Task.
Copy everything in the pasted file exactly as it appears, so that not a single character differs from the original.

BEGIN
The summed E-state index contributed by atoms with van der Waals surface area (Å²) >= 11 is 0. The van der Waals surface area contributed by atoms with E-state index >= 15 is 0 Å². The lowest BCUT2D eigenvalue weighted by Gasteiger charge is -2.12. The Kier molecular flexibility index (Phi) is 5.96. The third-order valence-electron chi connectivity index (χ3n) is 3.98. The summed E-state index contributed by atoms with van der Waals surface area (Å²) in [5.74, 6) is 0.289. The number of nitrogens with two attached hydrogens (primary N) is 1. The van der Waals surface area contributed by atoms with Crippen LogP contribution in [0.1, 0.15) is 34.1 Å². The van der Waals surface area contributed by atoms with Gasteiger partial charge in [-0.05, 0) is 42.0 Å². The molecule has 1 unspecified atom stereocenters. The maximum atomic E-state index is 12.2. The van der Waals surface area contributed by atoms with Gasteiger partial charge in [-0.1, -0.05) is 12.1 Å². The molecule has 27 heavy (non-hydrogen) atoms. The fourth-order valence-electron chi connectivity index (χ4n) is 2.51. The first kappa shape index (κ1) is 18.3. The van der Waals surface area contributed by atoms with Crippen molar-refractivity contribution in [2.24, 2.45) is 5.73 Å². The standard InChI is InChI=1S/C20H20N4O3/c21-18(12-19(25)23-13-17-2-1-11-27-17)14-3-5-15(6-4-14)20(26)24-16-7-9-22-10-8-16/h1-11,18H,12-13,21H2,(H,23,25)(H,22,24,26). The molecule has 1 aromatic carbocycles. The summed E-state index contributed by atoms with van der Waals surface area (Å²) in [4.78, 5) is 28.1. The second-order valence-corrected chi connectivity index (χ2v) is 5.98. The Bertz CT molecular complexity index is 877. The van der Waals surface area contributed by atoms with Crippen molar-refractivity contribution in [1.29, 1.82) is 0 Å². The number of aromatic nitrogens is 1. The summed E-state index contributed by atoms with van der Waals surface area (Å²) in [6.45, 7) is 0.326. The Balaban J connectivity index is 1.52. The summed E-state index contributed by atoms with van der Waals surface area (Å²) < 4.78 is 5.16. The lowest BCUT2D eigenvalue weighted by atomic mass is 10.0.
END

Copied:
The summed E-state index contributed by atoms with van der Waals surface area (Å²) >= 11 is 0. The van der Waals surface area contributed by atoms with E-state index >= 15 is 0 Å². The lowest BCUT2D eigenvalue weighted by Gasteiger charge is -2.12. The Kier molecular flexibility index (Phi) is 5.96. The third-order valence-electron chi connectivity index (χ3n) is 3.98. The summed E-state index contributed by atoms with van der Waals surface area (Å²) in [5.74, 6) is 0.289. The number of nitrogens with two attached hydrogens (primary N) is 1. The van der Waals surface area contributed by atoms with Crippen LogP contribution in [0.1, 0.15) is 34.1 Å². The van der Waals surface area contributed by atoms with Gasteiger partial charge in [-0.05, 0) is 42.0 Å². The molecule has 1 unspecified atom stereocenters. The maximum atomic E-state index is 12.2. The van der Waals surface area contributed by atoms with Gasteiger partial charge in [-0.1, -0.05) is 12.1 Å². The molecule has 27 heavy (non-hydrogen) atoms. The fourth-order valence-electron chi connectivity index (χ4n) is 2.51. The first kappa shape index (κ1) is 18.3. The van der Waals surface area contributed by atoms with Crippen molar-refractivity contribution in [2.24, 2.45) is 5.73 Å². The standard InChI is InChI=1S/C20H20N4O3/c21-18(12-19(25)23-13-17-2-1-11-27-17)14-3-5-15(6-4-14)20(26)24-16-7-9-22-10-8-16/h1-11,18H,12-13,21H2,(H,23,25)(H,22,24,26). The molecule has 1 aromatic carbocycles. The summed E-state index contributed by atoms with van der Waals surface area (Å²) in [4.78, 5) is 28.1. The second-order valence-corrected chi connectivity index (χ2v) is 5.98. The Bertz CT molecular complexity index is 877. The van der Waals surface area contributed by atoms with Crippen molar-refractivity contribution in [1.29, 1.82) is 0 Å². The number of aromatic nitrogens is 1. The summed E-state index contributed by atoms with van der Waals surface area (Å²) in [6.45, 7) is 0.326. The Balaban J connectivity index is 1.52. The summed E-state index contributed by atoms with van der Waals surface area (Å²) < 4.78 is 5.16. The lowest BCUT2D eigenvalue weighted by atomic mass is 10.0.